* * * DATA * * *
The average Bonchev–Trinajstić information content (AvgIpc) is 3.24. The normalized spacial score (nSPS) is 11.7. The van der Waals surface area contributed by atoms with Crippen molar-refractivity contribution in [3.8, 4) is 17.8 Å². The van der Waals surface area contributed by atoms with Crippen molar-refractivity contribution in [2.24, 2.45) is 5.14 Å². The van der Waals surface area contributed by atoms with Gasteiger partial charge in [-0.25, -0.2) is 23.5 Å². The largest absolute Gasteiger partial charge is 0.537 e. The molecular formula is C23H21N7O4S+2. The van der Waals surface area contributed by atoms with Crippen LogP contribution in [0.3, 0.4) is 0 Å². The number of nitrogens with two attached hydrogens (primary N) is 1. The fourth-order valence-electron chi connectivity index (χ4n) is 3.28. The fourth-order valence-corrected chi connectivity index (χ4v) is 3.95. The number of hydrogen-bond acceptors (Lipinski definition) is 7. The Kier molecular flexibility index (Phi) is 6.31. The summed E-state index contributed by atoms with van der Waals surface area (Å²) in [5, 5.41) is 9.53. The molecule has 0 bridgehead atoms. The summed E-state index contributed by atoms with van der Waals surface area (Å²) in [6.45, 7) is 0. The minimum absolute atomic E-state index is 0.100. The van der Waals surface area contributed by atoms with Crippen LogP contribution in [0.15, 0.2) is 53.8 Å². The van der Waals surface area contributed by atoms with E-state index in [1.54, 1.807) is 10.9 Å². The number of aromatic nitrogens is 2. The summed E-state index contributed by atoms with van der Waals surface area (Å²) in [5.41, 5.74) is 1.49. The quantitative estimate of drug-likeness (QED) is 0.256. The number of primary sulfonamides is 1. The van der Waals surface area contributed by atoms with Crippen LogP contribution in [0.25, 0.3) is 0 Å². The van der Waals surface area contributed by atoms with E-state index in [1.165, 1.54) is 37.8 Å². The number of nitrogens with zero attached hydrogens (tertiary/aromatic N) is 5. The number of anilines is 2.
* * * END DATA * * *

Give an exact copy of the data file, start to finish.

The average Bonchev–Trinajstić information content (AvgIpc) is 3.24. The normalized spacial score (nSPS) is 11.7. The van der Waals surface area contributed by atoms with Crippen molar-refractivity contribution in [3.8, 4) is 17.8 Å². The van der Waals surface area contributed by atoms with Crippen molar-refractivity contribution in [2.24, 2.45) is 5.14 Å². The van der Waals surface area contributed by atoms with Gasteiger partial charge in [-0.25, -0.2) is 23.5 Å². The largest absolute Gasteiger partial charge is 0.537 e. The molecular formula is C23H21N7O4S+2. The van der Waals surface area contributed by atoms with Crippen LogP contribution in [0.3, 0.4) is 0 Å². The number of nitrogens with two attached hydrogens (primary N) is 1. The fourth-order valence-electron chi connectivity index (χ4n) is 3.28. The fourth-order valence-corrected chi connectivity index (χ4v) is 3.95. The number of hydrogen-bond acceptors (Lipinski definition) is 7. The Kier molecular flexibility index (Phi) is 6.31. The summed E-state index contributed by atoms with van der Waals surface area (Å²) in [5, 5.41) is 9.53. The molecule has 0 bridgehead atoms. The summed E-state index contributed by atoms with van der Waals surface area (Å²) in [6.45, 7) is 0. The minimum absolute atomic E-state index is 0.100. The van der Waals surface area contributed by atoms with Crippen LogP contribution in [0.15, 0.2) is 53.8 Å². The van der Waals surface area contributed by atoms with E-state index in [1.54, 1.807) is 10.9 Å². The number of aromatic nitrogens is 2. The summed E-state index contributed by atoms with van der Waals surface area (Å²) in [5.41, 5.74) is 1.49. The quantitative estimate of drug-likeness (QED) is 0.256. The number of primary sulfonamides is 1. The van der Waals surface area contributed by atoms with Crippen LogP contribution in [0.25, 0.3) is 0 Å². The van der Waals surface area contributed by atoms with E-state index in [1.165, 1.54) is 37.8 Å². The number of nitrogens with zero attached hydrogens (tertiary/aromatic N) is 5. The number of anilines is 2.